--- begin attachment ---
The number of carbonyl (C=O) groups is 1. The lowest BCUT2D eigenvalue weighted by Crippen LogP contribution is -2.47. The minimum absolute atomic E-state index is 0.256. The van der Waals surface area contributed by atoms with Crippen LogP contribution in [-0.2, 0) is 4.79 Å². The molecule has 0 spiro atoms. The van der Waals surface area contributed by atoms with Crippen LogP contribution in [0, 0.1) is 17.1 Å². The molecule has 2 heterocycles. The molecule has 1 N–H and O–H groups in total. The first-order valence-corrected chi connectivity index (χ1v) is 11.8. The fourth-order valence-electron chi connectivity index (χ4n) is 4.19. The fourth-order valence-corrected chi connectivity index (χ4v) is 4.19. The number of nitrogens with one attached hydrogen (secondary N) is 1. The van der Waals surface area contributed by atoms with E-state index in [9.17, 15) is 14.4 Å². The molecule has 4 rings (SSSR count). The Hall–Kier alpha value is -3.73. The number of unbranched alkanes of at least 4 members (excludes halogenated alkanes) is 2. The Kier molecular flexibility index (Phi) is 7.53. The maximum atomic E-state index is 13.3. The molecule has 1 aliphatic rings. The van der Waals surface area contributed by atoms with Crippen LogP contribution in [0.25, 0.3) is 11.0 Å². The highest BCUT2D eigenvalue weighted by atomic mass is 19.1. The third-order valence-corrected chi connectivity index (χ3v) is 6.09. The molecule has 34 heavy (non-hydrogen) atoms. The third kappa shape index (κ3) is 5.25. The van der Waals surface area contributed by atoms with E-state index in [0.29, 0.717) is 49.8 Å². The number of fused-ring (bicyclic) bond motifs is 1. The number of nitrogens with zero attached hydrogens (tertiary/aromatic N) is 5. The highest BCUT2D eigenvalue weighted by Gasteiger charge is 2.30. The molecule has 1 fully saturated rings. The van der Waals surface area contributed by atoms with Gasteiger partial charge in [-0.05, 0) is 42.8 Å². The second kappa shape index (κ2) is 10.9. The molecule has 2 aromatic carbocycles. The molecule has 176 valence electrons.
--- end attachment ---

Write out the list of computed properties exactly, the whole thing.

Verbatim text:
The number of carbonyl (C=O) groups is 1. The lowest BCUT2D eigenvalue weighted by Crippen LogP contribution is -2.47. The minimum absolute atomic E-state index is 0.256. The van der Waals surface area contributed by atoms with Crippen LogP contribution in [-0.2, 0) is 4.79 Å². The molecule has 0 spiro atoms. The van der Waals surface area contributed by atoms with Crippen LogP contribution in [0, 0.1) is 17.1 Å². The molecule has 2 heterocycles. The molecule has 1 N–H and O–H groups in total. The first-order valence-corrected chi connectivity index (χ1v) is 11.8. The fourth-order valence-electron chi connectivity index (χ4n) is 4.19. The fourth-order valence-corrected chi connectivity index (χ4v) is 4.19. The number of nitrogens with one attached hydrogen (secondary N) is 1. The van der Waals surface area contributed by atoms with E-state index in [9.17, 15) is 14.4 Å². The molecule has 4 rings (SSSR count). The Hall–Kier alpha value is -3.73. The number of unbranched alkanes of at least 4 members (excludes halogenated alkanes) is 2. The Kier molecular flexibility index (Phi) is 7.53. The maximum atomic E-state index is 13.3. The molecule has 1 aliphatic rings. The van der Waals surface area contributed by atoms with Crippen LogP contribution in [0.25, 0.3) is 11.0 Å². The highest BCUT2D eigenvalue weighted by atomic mass is 19.1. The third-order valence-corrected chi connectivity index (χ3v) is 6.09. The molecule has 34 heavy (non-hydrogen) atoms. The third kappa shape index (κ3) is 5.25. The van der Waals surface area contributed by atoms with E-state index in [0.29, 0.717) is 49.8 Å². The number of fused-ring (bicyclic) bond motifs is 1. The number of nitrogens with zero attached hydrogens (tertiary/aromatic N) is 5. The highest BCUT2D eigenvalue weighted by Gasteiger charge is 2.30. The molecule has 1 fully saturated rings. The van der Waals surface area contributed by atoms with Gasteiger partial charge in [-0.05, 0) is 42.8 Å². The second kappa shape index (κ2) is 10.9. The molecule has 2 aromatic carbocycles. The molecule has 176 valence electrons.